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Discussion Starter · #1 ·
A current post about taking bikes out when the temps rise a little in snow country reminded me of something that new owners out there should know.

OUR WHEELS ARE NOT CLEARCOATED!!!

If you take your bike out and there is salt on the roads, make sure you give yourself time to wash the wheels when you get back from riding. If you don't, within a couple of weeks after letting the bike sit in the garage, those shiny new wheels will be a corroded mess. (Don't ask me how I know.) Salt is a major enemy of our wheels. You guys down south could not imagine the damage.

BTW, despite vehicle manufacturers claims that brake dust does not promote corrosion, I am convince otherwise after this year. I stay out of the salt now, but I didn't have much time to clean the bike very much this year due to our new addition on the house. When I did get time to clean, the rear wheel was often neglected. I don't know if it is actually the brake dust, or if the dust holds in moisture, but the rear wheel is destroyed. It is going to take many hours of wet sanding to bring it back to anything resembling clean.

Just a friendly warning. :cry:
 

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I agree. I replaced the brake pads with original equipment pads about 1000 miles ago. Didn't wash the bike cause it wasn't dirty. Cleaned it up to put it away a couple weeks ago and the rear wheel is a mess. I thought a good wax would help protect it but it looks like hell. Kinda pisses me off. :x I didn't have this problem at all for the first 37,000 miles. Why after replacing the pads does it happen? :x
 

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I also found out the hard way. I rode my Wing on a nice, clear, warm day with a little salt on the roads. Neglecting to dust off the salt and brake dust on the rear wheel caused it to dull the wheel. I think the combination of the brake dust holding moisture, containing some kind of acid and the salt all working together, along with my failure to remove the dust and salt, caused my problem. After every ride from then on, I use a small California duster, saved for just this purpose, to dust off my rear wheel.
 

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Yeah, I ride all year and my back wheel probably looks really grungy.

It would bother me if I spent my time with the bike on my hands and knees trying to see the back wheel.

But I'm usually riding it, filling it with gas, etc. When I look at it from a normal perspective, I don't notice the back wheel.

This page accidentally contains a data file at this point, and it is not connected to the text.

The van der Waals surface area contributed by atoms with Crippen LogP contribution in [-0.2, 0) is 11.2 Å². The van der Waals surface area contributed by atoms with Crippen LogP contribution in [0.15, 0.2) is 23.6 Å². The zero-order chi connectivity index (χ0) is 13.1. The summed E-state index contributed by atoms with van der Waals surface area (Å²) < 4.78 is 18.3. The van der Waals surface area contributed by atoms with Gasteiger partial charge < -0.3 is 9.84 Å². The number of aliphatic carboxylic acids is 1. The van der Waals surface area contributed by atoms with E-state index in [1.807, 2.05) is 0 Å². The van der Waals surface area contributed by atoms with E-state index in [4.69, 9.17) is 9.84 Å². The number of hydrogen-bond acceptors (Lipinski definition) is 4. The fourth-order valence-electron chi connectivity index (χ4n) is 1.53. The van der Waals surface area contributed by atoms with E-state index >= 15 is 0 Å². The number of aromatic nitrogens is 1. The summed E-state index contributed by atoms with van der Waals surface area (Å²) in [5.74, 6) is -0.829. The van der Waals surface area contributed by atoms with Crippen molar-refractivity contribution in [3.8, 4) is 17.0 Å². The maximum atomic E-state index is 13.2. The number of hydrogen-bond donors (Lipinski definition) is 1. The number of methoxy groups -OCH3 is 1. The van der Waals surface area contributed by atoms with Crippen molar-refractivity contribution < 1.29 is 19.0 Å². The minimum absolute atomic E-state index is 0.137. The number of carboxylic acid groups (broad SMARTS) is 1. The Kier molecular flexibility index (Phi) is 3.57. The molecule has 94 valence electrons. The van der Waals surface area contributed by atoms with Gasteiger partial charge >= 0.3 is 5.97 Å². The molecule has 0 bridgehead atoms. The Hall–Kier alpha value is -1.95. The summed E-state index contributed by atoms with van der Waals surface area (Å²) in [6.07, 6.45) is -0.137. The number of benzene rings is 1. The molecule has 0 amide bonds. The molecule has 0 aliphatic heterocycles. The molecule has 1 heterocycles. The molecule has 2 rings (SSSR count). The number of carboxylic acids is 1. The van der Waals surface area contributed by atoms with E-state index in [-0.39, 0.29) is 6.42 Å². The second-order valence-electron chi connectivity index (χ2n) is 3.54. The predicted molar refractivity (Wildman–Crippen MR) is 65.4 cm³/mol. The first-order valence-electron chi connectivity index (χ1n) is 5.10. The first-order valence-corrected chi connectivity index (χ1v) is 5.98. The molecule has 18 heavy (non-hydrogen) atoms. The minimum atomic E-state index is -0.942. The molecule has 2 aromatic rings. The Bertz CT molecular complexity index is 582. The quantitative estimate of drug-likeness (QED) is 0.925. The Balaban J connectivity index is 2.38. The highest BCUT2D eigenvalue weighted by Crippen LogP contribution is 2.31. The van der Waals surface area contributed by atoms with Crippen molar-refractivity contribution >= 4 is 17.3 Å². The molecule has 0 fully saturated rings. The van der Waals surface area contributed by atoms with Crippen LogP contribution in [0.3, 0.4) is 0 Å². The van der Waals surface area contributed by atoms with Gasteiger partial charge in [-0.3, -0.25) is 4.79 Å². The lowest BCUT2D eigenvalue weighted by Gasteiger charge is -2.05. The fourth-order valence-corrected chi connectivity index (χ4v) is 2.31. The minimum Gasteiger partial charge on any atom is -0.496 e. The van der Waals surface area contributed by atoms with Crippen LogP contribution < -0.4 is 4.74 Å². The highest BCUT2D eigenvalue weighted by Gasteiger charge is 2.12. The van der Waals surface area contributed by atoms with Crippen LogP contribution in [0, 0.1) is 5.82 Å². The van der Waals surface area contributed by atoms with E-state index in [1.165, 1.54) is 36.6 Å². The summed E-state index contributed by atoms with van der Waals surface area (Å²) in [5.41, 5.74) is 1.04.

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Discussion Starter · #6 ·
Mike Anderson said:
I went to wally world and got a spray can of clear coat. I cleaned the wheels on my Valk State and clear coated them. Worked well. Got to do the wing now.
That is a good option. I was going to get mine powder coated, but the budget says no, so I am going to try and find the clearcoat in a spray can that is made for aluminum wheels. I can't remember who makes it. I think it is is either Krylon or Rustoleum. The beauty of it is that, unlike chrome and powder coating, if the finish peels, it can be easily taken off with paint remover.
 

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Chrome wheels are much easier to clean and take care of then are the stock wheels and it only takes about 10 minutes to clean them, but they need to be cleaned often. Don't let the brake dust sit on your chrome wheels because they will pit the chrome over time.....especially the rear wheel. It only takes 100 miles or less to put a layer of brake dust on the rear wheel and they need to be washed often with soapy water. I have seen quite a few chrome wheels (mostly rear wheels) that got ruined simply because the owner was lazy and didn't wash the wheels before letting it sit through the winter.
 
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I winterized my 1800 this November, new oil, filter, complete detailing and 4 days later it got close to 60 degrees.
I said "I can't pass this riding time up", so I put on another 100 miles.
BUT
When I returned I recleaned both rims before laying my 1800 for the winter that same day.
I'm REAL PITA when it comes to those rims.
There are times when I say my next 1800 will have chrome rims, but they to, when neglected, will look like crap, soooooooo I'll continue to get on my hands and knees every week and start cleaning.

Besides it's I good time to check the air in the tires and look for nails
 

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I think the key to keeping the rims looking good and corrosion free is to keep the clean. After EVERY ride wipe em down with a damp paper towel then dry with the same. Seems to work down here in Mississippi!!!
 

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I would add to the "stay out of" list mag chloride. The DOT uses a lot of this stuff in Colorado and it has damaged the chrome wheels on my SUV. I don't have any direct experience on how it might affect our Wing wheels, but I can't imagine it could be good. If you do get some on your wheels, just be sure and wash thoroughly within 12-24hrs.
 
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